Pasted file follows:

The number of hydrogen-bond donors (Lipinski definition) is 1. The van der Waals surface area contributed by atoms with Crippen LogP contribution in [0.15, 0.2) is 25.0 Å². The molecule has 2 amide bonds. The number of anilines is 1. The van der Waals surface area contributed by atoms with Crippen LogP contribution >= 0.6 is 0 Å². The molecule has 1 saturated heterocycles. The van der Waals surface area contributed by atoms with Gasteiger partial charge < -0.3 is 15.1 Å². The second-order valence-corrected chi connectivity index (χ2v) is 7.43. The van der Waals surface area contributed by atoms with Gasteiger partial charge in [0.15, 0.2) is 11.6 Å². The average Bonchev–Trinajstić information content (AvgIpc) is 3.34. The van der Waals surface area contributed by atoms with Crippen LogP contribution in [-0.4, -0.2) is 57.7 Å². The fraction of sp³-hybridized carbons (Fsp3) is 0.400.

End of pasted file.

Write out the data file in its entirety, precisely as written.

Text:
The number of hydrogen-bond donors (Lipinski definition) is 1. The van der Waals surface area contributed by atoms with Crippen LogP contribution in [0.15, 0.2) is 25.0 Å². The molecule has 2 amide bonds. The number of anilines is 1. The van der Waals surface area contributed by atoms with Crippen LogP contribution >= 0.6 is 0 Å². The molecule has 1 saturated heterocycles. The van der Waals surface area contributed by atoms with Gasteiger partial charge < -0.3 is 15.1 Å². The second-order valence-corrected chi connectivity index (χ2v) is 7.43. The van der Waals surface area contributed by atoms with Gasteiger partial charge in [0.15, 0.2) is 11.6 Å². The average Bonchev–Trinajstić information content (AvgIpc) is 3.34. The van der Waals surface area contributed by atoms with Crippen LogP contribution in [-0.4, -0.2) is 57.7 Å². The fraction of sp³-hybridized carbons (Fsp3) is 0.400.